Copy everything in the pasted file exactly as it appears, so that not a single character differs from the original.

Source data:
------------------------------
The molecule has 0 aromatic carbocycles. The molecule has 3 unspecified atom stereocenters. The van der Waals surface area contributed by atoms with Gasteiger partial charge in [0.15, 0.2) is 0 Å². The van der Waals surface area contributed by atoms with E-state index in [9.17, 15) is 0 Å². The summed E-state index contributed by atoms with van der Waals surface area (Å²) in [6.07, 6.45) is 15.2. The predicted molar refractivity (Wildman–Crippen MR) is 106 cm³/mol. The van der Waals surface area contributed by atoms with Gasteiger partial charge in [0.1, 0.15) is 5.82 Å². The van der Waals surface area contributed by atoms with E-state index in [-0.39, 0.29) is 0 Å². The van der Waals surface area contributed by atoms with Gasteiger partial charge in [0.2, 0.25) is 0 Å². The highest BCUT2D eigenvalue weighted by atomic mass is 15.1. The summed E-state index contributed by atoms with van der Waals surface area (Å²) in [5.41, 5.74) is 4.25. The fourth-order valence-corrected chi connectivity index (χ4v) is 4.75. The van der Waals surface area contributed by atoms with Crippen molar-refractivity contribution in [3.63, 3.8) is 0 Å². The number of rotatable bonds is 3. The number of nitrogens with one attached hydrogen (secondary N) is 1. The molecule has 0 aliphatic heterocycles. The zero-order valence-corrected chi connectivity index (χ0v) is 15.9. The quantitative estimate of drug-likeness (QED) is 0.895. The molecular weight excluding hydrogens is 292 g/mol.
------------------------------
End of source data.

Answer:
The molecule has 0 aromatic carbocycles. The molecule has 3 unspecified atom stereocenters. The van der Waals surface area contributed by atoms with Gasteiger partial charge in [0.15, 0.2) is 0 Å². The van der Waals surface area contributed by atoms with E-state index in [9.17, 15) is 0 Å². The summed E-state index contributed by atoms with van der Waals surface area (Å²) in [6.07, 6.45) is 15.2. The predicted molar refractivity (Wildman–Crippen MR) is 106 cm³/mol. The van der Waals surface area contributed by atoms with Gasteiger partial charge in [0.1, 0.15) is 5.82 Å². The van der Waals surface area contributed by atoms with E-state index in [-0.39, 0.29) is 0 Å². The van der Waals surface area contributed by atoms with Gasteiger partial charge in [0.2, 0.25) is 0 Å². The highest BCUT2D eigenvalue weighted by atomic mass is 15.1. The summed E-state index contributed by atoms with van der Waals surface area (Å²) in [5.41, 5.74) is 4.25. The fourth-order valence-corrected chi connectivity index (χ4v) is 4.75. The van der Waals surface area contributed by atoms with Crippen molar-refractivity contribution in [3.63, 3.8) is 0 Å². The number of rotatable bonds is 3. The number of nitrogens with one attached hydrogen (secondary N) is 1. The molecule has 0 aliphatic heterocycles. The zero-order valence-corrected chi connectivity index (χ0v) is 15.9. The quantitative estimate of drug-likeness (QED) is 0.895. The molecular weight excluding hydrogens is 292 g/mol.